Evaluating the Contribution of City Initiatives towards Sustainability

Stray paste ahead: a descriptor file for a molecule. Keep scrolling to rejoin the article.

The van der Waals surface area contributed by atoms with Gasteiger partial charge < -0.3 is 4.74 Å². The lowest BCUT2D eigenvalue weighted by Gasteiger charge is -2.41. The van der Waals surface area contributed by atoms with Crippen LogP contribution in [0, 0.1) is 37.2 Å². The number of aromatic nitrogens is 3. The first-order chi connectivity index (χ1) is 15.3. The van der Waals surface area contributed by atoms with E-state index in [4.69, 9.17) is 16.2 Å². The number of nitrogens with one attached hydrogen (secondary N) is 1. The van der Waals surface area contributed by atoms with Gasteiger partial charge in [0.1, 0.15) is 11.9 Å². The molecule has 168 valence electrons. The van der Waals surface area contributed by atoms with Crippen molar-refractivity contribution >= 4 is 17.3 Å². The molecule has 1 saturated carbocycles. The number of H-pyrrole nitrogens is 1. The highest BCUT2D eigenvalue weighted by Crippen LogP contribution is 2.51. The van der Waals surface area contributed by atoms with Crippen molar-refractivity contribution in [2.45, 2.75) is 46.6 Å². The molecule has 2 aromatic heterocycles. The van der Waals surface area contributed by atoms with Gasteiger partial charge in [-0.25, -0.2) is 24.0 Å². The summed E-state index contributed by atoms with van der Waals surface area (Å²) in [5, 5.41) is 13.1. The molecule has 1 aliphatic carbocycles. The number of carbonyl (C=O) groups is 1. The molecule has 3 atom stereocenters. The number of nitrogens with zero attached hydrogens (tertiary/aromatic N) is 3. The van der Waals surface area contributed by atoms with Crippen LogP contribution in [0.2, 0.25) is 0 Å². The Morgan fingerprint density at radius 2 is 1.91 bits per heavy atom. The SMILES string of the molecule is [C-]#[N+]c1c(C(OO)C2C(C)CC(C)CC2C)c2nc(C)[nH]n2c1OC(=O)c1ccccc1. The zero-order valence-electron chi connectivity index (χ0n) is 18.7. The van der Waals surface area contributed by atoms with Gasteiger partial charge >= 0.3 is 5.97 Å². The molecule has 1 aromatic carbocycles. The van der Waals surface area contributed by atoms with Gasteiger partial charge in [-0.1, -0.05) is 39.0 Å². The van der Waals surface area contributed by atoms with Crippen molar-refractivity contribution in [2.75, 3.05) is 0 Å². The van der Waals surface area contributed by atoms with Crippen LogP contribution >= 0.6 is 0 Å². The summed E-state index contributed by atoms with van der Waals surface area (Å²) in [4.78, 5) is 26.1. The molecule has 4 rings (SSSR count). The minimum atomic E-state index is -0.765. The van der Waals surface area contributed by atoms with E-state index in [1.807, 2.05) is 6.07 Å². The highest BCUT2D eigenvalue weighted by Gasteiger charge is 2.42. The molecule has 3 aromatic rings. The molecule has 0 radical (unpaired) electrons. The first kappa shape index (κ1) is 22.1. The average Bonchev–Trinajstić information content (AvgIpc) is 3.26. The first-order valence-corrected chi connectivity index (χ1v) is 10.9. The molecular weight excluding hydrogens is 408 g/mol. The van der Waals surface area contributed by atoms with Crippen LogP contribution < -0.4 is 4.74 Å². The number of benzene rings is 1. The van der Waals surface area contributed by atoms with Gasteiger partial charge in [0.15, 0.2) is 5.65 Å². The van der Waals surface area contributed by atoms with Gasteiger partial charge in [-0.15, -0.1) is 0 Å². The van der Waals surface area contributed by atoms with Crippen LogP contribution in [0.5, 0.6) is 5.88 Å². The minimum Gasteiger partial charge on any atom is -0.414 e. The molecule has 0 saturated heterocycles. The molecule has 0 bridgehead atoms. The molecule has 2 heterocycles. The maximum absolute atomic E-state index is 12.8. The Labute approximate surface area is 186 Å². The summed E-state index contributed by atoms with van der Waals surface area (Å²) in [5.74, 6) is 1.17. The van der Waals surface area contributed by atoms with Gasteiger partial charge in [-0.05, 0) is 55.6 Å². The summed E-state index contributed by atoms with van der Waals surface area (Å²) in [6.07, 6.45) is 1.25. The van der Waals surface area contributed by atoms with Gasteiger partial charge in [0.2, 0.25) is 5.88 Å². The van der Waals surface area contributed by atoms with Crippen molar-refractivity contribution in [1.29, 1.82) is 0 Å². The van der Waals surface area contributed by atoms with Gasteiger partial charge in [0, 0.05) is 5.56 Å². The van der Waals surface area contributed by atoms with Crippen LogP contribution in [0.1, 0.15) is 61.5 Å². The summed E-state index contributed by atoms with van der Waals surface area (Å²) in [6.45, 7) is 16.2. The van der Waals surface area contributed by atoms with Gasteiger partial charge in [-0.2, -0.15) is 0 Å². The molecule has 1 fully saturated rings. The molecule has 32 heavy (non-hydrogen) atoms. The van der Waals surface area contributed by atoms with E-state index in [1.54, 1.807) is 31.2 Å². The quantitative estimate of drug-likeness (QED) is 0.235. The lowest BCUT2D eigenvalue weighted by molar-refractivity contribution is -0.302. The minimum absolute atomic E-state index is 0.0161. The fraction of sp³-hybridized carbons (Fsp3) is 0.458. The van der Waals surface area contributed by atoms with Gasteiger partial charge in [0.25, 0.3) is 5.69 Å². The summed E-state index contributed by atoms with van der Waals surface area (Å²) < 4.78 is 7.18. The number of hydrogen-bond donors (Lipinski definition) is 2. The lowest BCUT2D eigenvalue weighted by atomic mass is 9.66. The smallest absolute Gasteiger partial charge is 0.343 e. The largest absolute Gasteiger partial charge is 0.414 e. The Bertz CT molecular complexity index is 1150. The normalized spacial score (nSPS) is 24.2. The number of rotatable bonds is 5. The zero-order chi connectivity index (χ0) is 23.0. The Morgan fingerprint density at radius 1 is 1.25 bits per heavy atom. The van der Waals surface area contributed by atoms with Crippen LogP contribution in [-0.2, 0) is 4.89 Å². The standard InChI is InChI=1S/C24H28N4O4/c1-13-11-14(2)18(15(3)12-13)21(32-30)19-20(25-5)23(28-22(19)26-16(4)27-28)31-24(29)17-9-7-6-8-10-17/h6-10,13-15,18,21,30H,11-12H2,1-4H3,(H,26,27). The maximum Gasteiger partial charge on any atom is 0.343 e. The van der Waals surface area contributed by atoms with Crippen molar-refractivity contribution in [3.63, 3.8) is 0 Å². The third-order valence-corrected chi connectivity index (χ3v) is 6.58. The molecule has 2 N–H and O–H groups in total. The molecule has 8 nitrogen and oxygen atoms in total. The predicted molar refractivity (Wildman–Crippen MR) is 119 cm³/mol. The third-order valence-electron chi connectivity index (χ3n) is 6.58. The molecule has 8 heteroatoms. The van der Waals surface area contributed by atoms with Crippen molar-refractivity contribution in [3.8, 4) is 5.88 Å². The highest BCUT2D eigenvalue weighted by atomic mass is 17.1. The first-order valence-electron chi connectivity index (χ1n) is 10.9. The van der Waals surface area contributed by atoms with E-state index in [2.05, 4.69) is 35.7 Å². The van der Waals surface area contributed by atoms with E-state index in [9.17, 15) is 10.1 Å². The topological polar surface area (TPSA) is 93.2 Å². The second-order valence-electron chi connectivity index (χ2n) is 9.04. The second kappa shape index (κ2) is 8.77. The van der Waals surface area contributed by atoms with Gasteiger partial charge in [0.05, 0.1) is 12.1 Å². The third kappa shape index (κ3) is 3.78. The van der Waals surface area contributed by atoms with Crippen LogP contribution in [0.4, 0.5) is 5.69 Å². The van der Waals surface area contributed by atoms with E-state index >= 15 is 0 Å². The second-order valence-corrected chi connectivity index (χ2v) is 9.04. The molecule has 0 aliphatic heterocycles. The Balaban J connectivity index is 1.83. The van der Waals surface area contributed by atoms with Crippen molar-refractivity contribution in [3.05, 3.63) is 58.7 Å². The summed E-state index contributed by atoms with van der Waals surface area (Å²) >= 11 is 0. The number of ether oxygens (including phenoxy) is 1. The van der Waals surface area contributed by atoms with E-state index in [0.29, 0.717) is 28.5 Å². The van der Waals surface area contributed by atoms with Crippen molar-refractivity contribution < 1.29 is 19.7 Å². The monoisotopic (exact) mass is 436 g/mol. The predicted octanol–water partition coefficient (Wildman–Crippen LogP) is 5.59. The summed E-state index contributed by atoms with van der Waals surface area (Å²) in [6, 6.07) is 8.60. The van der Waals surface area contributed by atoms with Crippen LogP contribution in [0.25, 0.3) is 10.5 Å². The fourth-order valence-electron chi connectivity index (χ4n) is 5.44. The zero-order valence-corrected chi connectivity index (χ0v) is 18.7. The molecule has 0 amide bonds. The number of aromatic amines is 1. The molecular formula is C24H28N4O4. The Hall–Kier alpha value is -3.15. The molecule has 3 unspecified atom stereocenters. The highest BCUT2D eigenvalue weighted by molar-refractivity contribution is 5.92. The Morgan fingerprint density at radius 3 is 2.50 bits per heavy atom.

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Growing concerns over environmental degradation and resource availability issues have prompted an increased interest in strategic planning, aimed at better protecting environmental and ecosystem services while simultaneously promoting social inclusion and economic development. As large centers of population, economic activity and resource consumption, cities play an especially important role in achieving improved environmental quality, economic stability and social character. However, managing these impacts without compromising the economic and social character of the city can be challenging and complicated to implement. The response to this challenge has varied across metropolitan regions of the U.S. Several cities, including New York, Philadelphia and Seattle, have adopted comprehensive and broadly‐framed sustainability plans that address environmental, economic and social concerns. However, other cities have chosen to address urban sustainability by adopting separate environmental plans and social or economic initiatives that aim to address specific issues, such as energy efficiency, water quality, or economic development. While several frameworks and evaluations have been undertaken to determine whether a single comprehensive city sustainability plan can be considered adequate or effective, few have investigated the adequacy of the combined impact from multiple environmental, energy, climate, economic and/or social plans in cities without overarching sustainability plans. In this study, the proposed and recently accomplished initiatives undertaken by two cities, Washington, DC and Detroit, are compiled and evaluated against a set of sustainability criteria. Because the cities’ initiatives are not part of a comprehensive plan, the assembled initiatives were also evaluated against a set of governance criteria. This evaluation aims to identify, (1) whether the environmental, social and economic initiatives undertaken by two well‐established cities can be looked at together to address the common elements of comprehensive sustainability plans, and (2) whether they may be considered effective implementation plans. The paper will also investigate if there are particular strengths and weaknesses to these informal contributions toward sustainability. Evaluating these “decentralized” plans against a sustainability evaluation framework provides the following opportunities: • Determine if or whether the cities’ ongoing environmental, economic and social initiatives meet the general indicators associated with formal sustainability plans. • Identify the strengths and gaps in each city’s plans, and whether the strengths or gaps are consistent among multiple cities. • Investigate the potential effectiveness of the cities’ ongoing initiatives as an informal sustainability plan, especially with respect to implementation and tracking. The evaluation indicates that while both cities have established a number of initiatives in support of sustainable tenets, there are opportunities for improvement with regard to tracking and promoting the initiatives.